“Were you very religious before the accident?” he asked.
Margo looked suspiciously at him, as if she might incriminate herself with her response.
Bryant softened his voice. “Margo, you need to trust me.”
Her face tightened, but it quickly turned thoughtful. They stood there in silence while the rain subsided. The only sounds came from passing cars and the water dripping off the saturated leaves around them.
Finally, Margo said, “No. I wasn’t very religious before the crash. We went to church on holidays and maybe once or twice during the year when my mom felt it’d been too long. But we weren’t real deep followers of Christ.”
Bryant smiled. He knew how hard it must’ve been for her to be so forthright. “It’s common for people who’ve been through the type of trauma you’ve experienced to find religion.”
“So you’ve already decided what’s wrong with me?”
“And I think you have a form of Post Traumatic Stress Disorder.”
“Which means what exactly?”
“Well, that your condition lends itself to kicking in the imaginative portion of the brain.”
“Meaning that these voices I’m hearing aren’t really aliens,” she said. A statement, not a question.
He waited a beat. Sometimes it wasn’t the exact words spoken, but how they were spoken. A quick response showed a definitive answer with no recourse. It worked for a baseball umpire who would never change his call under any circumstance, but a therapist needed to show some flexibility.
“I believe that’s a good possibility, yes,” Bryant said, carefully. “The brain seems to find ways to protect you. If you lose a limb, your brain puts you in shock mode to guard against feeling the full brunt of the accident. It makes sense that your mind would create a scenario to defend you against the guilt of being the only survivor.”
As darkness settled around them, the nearby streetlights fought to shine through the collection of trees which dotted the cemetery. Out of the shadows strolled a small, short-haired dog which tiptoed up to Margo and rubbed his back against her leg.
“Is that your dog?” he asked.
She looked down at the animal and smiled. “No.”
He remembered the stray cat at St. Andrews that had curled up to her in the pew and tried to put the two incidents together somehow, but couldn’t.
“Good doggie,” she murmured.
“You seem to get along well with animals.”
“They’re my only true friends.”
“Friends?” Bryant had so many questions, but they needed to line up properly, like guiding a row of airplanes to the landing strip. One false move could prove disastrous for someone in her mental condition.
“I’m curious about one thing,” he said. “If you don’t have an answer, I’ll understand.”
Her eyes remained steady on the dog leaning against her leg.
“Why did the alien want you to keep me here in Chandler?”
She looked up at him. “You want to know a scarier question?” The dog slipped away from her legs and scurried into the trees. “Why did the other alien want you to leave?”
“Why is that a scarier question?”
She shrugged. “I guess because that alien just scares me more.”
Margo pressed her foot back into the soggy impression she’d made earlier. When she pulled up on her shoe, it made a sucking noise. The silence lingered and it was more important to keep the dialog flowing rather than stopping to mine for gold.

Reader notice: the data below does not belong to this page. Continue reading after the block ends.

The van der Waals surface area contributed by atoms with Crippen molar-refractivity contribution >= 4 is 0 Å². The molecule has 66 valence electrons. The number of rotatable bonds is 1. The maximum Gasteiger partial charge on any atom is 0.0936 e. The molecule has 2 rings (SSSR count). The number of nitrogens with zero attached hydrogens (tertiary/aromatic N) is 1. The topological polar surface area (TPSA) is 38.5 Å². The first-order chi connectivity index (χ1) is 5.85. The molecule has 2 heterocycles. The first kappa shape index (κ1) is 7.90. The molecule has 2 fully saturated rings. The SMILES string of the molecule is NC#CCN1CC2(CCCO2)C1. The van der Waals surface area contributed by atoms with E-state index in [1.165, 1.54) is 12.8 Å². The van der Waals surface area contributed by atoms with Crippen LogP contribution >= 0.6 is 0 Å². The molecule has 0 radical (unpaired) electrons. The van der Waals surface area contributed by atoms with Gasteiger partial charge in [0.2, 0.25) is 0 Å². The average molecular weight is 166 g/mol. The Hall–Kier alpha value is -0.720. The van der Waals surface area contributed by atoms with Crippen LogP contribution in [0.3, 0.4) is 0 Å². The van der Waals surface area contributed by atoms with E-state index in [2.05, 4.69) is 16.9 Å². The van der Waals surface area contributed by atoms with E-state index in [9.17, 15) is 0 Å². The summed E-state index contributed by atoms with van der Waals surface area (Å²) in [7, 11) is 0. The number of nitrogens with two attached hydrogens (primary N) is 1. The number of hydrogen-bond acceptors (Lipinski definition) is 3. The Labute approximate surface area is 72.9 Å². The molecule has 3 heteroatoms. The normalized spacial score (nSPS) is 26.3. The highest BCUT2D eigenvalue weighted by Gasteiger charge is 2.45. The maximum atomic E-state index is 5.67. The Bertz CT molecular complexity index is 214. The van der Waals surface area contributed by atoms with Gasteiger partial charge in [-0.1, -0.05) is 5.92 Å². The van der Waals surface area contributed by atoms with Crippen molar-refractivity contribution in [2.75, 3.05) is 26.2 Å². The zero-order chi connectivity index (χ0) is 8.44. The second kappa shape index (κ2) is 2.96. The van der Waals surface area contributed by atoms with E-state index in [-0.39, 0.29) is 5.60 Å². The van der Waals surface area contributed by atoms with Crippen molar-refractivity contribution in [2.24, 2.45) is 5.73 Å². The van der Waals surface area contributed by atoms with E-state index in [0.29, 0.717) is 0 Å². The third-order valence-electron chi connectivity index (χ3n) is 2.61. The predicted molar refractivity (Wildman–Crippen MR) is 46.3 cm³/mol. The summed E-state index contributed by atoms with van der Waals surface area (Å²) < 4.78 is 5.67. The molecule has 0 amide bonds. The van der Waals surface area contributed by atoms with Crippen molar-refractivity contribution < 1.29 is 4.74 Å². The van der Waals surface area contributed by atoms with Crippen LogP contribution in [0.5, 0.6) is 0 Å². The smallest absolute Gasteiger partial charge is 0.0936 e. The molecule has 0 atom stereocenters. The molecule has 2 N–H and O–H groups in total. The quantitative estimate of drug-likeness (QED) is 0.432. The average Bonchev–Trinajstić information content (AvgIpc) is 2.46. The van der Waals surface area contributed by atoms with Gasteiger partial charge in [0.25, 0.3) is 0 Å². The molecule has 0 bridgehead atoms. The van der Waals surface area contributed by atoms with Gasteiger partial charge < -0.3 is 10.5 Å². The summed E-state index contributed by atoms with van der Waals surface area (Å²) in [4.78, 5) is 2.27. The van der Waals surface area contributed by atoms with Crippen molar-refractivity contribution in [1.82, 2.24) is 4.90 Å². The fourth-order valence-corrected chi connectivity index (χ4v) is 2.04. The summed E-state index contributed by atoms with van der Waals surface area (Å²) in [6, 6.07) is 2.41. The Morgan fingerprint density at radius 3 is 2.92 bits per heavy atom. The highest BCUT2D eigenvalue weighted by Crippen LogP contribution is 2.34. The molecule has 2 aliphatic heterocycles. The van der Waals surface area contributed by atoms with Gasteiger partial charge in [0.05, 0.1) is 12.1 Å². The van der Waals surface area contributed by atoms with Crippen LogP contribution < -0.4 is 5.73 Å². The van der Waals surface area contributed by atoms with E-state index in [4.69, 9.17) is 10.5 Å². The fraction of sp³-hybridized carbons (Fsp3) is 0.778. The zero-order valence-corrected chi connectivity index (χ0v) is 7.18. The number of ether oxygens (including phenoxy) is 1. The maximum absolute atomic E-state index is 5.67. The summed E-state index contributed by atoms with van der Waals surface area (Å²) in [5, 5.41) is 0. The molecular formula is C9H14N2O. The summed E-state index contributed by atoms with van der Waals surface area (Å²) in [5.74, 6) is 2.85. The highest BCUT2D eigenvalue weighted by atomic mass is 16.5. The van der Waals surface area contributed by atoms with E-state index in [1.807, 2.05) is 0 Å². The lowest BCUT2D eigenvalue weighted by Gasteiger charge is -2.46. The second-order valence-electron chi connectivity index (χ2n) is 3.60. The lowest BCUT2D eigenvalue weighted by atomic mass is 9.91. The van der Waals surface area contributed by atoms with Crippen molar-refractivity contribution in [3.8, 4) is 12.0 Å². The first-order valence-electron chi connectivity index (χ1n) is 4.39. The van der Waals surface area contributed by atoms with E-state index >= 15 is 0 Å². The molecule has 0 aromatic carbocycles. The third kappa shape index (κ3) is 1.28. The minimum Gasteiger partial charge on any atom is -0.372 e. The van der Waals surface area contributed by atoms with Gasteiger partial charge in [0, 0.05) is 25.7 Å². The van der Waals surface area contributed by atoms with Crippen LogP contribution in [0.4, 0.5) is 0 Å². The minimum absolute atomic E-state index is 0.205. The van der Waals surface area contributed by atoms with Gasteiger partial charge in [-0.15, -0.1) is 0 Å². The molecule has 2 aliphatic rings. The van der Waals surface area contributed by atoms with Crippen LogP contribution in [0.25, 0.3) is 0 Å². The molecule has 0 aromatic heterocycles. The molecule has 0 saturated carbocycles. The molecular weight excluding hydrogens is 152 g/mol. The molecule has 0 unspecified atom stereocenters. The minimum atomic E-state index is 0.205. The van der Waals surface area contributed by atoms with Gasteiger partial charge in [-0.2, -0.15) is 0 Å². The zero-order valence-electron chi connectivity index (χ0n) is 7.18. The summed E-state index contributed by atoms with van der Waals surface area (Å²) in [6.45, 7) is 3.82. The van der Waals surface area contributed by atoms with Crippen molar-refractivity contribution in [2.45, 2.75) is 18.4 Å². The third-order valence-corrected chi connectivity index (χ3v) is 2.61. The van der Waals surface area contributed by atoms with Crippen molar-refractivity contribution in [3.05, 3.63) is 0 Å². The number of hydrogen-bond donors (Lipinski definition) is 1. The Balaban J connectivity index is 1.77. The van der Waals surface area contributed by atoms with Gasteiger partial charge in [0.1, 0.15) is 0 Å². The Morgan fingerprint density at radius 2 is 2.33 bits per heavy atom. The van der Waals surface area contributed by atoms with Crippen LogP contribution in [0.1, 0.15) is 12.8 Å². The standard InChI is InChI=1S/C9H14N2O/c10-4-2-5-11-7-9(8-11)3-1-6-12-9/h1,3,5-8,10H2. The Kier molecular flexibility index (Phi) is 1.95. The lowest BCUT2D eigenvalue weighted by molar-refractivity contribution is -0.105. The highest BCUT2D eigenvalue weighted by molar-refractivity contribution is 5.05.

“How often do you—”
“Something about the future,” she said.
“You asked me why the alien wanted me to keep you here. It has something to do with the future, but that’s all I know.”
“Okay,” he said, watching her fidget around in the dark.
She looked up at him with pleading eyes. “Am I crazy, Dr. Bryant?”
“These are all rational feelings for a survivor,” Bryant said. “I can help you get through this. It’s the one thing I know how to do very well.”
Margo lowered her head. “Then tell me whose voices I keep hearing when no one else is around?”
Bryant stuck his hands in his pocket and slowly paced. “Listen, when I was just opening my practice I had this eighty-year-old patient who was struck by lightning. She survived, but it knocked her out for a few minutes. A couple of nights after the incident, she called me at three o’clock in the morning to tell me that a marching band was playing music in her bedroom. She held the phone up for me to hear, but I couldn’t hear a thing. She begged me to come to her house and I did.”
“And I stood next to her in her bedroom while she pressed her hands over her ears and screamed, ‘See what I mean?’”
“But there was no band?”
Bryant shook his head. “Auditory hallucinations. But to her they were as real as if the band was right next to us.”
“That can really happen?”
“Absolutely. Neuroscience is still in its infancy. There’s a lot we’ve yet to understand.”
“So I’m having auditory hallucinations?”
“I’m just saying it’s a possibility. When was the first time you heard the alien voices?”
“Right after the accident. I was lying there on the side of the mountain.”
“That makes sense. Did they happen to tell you where they came from?”
“No. I don’t know. I don’t remember.” Margo seemed to search her memory. “Is that important?”
Bryant smiled. “This isn’t a math test. There are no wrong answers. I can only say that everything you’re telling me fits the mold.”